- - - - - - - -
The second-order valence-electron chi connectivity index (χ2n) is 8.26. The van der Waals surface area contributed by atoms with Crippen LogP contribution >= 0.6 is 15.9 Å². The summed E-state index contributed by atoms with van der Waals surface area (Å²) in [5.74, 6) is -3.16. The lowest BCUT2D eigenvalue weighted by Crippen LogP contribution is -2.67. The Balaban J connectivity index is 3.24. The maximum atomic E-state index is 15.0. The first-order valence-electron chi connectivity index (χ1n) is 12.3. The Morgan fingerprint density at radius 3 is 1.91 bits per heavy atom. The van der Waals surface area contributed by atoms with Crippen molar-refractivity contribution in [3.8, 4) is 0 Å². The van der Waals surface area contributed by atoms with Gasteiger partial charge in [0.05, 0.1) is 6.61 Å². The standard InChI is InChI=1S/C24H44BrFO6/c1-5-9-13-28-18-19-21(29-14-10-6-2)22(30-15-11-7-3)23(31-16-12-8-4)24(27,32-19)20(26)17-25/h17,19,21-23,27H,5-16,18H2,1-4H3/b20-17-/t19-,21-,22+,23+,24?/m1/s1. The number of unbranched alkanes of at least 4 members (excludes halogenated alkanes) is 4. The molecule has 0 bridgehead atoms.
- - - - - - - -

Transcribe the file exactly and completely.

The second-order valence-electron chi connectivity index (χ2n) is 8.26. The van der Waals surface area contributed by atoms with Crippen LogP contribution >= 0.6 is 15.9 Å². The summed E-state index contributed by atoms with van der Waals surface area (Å²) in [5.74, 6) is -3.16. The lowest BCUT2D eigenvalue weighted by Crippen LogP contribution is -2.67. The Balaban J connectivity index is 3.24. The maximum atomic E-state index is 15.0. The first-order valence-electron chi connectivity index (χ1n) is 12.3. The Morgan fingerprint density at radius 3 is 1.91 bits per heavy atom. The van der Waals surface area contributed by atoms with Crippen molar-refractivity contribution in [3.8, 4) is 0 Å². The van der Waals surface area contributed by atoms with Gasteiger partial charge in [0.05, 0.1) is 6.61 Å². The standard InChI is InChI=1S/C24H44BrFO6/c1-5-9-13-28-18-19-21(29-14-10-6-2)22(30-15-11-7-3)23(31-16-12-8-4)24(27,32-19)20(26)17-25/h17,19,21-23,27H,5-16,18H2,1-4H3/b20-17-/t19-,21-,22+,23+,24?/m1/s1. The number of unbranched alkanes of at least 4 members (excludes halogenated alkanes) is 4. The molecule has 0 bridgehead atoms.